Okoro is a monster on the defensive end able to lockdown opponents in on-ball situations. Not to mention Okoro received All-SEC Defense accolades to go along with being named All-SEC. Okoro continues to

get comparisons to Jimmy Butler and a defensive anchor like that is valued in this league. Okoro is a lock for the lottery but depending on where he goes and how he grows, he can be a superstar.

 

Jahmi’us Ramsey - G, Texas Tech

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Texas Tech Athletics

Looking at the back end of the first round and second round there are a lot of valuable prospects to be had. Ramsey is one of my favorites in the late first and early second crowd. The best way to describe Ramsey is just a bucket. He has a great handle and an ability to create for himself. Ramsey can be aggressive in getting downhill and going at his defender. He is also quick to settle for a jump shot.

 

That quick trigger can get Ramsey into trouble sometimes as he can settle for a poor shot, but he can flat out fill the cup from anywhere. Ramsey averaged 15 points-per-game and shot an insane 42.6 percent from three on 5.2 attempts per game. An absurd shooting clip for anyone, let alone a freshman. In four separate games Ramsey made five shots from behind the arc. Ramsey is superb in isolation on offense and someone you look to feed when he is hot.

 

Ramsey also brings good athleticism to get out in run in transition. Ramsey also has an ideal frame standing at six-foot-four-inches with a six-foot-10-inch wingspan. This gives Ramsey an advantage on the defensive end as he can hassle teams for turnovers. Ramsey forced 36 steals this season but he has plenty of room to grow on the defensive end.

 

People could get by him because his poor defensive positioning or just lack of effort. The right coaching staff could get the most out of Ramsey and his ideal frame. Ramsey can continue to be a bucket in the NBA coming off the bench. The spark plug to give extra shooting to a lackluster offense. In the right situation for Ramsey to maximize his potential, he could be the one that got away for a lot of teams.

 

Myles Powell - G, Seton Hall

I would be remised not to mention Trenton, N.J.’s own Myles Powell. Powell is one of the best scorers I have had the pleasure of seeing in-person. Powell can score from anywhere on the court. He has been shooting from beyond NBA range for a significant amount of time. The Jerry West award winner can get red hot in a flash and quickly fill the stat sheet.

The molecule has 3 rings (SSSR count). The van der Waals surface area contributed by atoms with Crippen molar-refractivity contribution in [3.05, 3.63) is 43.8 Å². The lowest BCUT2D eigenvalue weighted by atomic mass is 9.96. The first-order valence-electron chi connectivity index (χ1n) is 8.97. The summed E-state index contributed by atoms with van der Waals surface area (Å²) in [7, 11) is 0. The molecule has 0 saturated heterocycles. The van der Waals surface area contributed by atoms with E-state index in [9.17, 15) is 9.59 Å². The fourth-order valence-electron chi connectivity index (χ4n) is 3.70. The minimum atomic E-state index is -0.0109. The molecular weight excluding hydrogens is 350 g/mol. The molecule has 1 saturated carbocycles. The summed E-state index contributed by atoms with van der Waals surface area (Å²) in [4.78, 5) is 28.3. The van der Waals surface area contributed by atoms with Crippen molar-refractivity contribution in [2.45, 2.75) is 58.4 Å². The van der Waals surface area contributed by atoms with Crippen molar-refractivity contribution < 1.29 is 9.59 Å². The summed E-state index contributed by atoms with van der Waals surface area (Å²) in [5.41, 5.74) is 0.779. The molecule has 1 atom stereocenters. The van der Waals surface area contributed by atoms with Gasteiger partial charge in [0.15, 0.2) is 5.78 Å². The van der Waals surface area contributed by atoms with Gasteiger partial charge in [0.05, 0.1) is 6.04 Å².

Powell has averaged over 20 points-per-game for the past two seasons and has 10 games where has scored 30 or more points. Every team can use extra shooting but that’s not all that Powell is. Powell has an exceptional handle and ability to create for himself and others.

 

One of the knocks on Powell’s game is his size at six-foot-two-inches. For a small guard, he is not afraid to get in the paint and make the tough finish. Powell is elite at finishing with contact making a number of and-1 circus shots. Powell may not have the ideal height for an NBA guard but can finish like one or if not better than one. Powell is a marvel to watch in iso situations, but he has been able to create damage in the pick and roll game, as well. Powell has an underrated vision for the floor but with just averaging around three assists-per-game for the past three years, teams may want to see his growth as a distributor.

 

The thing is, though, Powell could be one of the top offensive powers in this draft class. His offensive game is perfect for coming off the bench, leading a second unit, and his game may be tailor made for today’s NBA. The only problem is at the next level what can Powell bring on defense? But in the late first and second round players, like Powell should not be passed over.

 

He is one of the top scorers that college basketball has seen for the past couple of years and there are no signs as to why that can’t translate to the next level. Powell can be a significant role player like Lou Williams off the bench and if a five-foot-nine-inch Isaiah Thomas can make it in this league, so can Powell.

 

The NBA Draft on Nov. 18 will have a lot of question marks at the top. Without a clear star right now does not mean one will shine through in the years to come. In any draft there are great misses. Some teams can find that diamond in the rough while others continue to grasp at straws. That’s what sets apart the great GMs and that’s the beauty of the draft.

 

You never know how a career will pan out or how teams may have missed a great prospect. Year after year players get overlooked and end up showing the league how wrong they were. Tyler Herro did it, and as the years go by, more and more from the 2019 draft class will do the same. No, there is not a Zion Williamson in this 2020 draft class, but that does not mean that no great players can be found. This 2020 class still has studs, and we will see if teams will be able to make them into stars.

Christian Gardner can be reached at christian.gardner@student.shu.edu.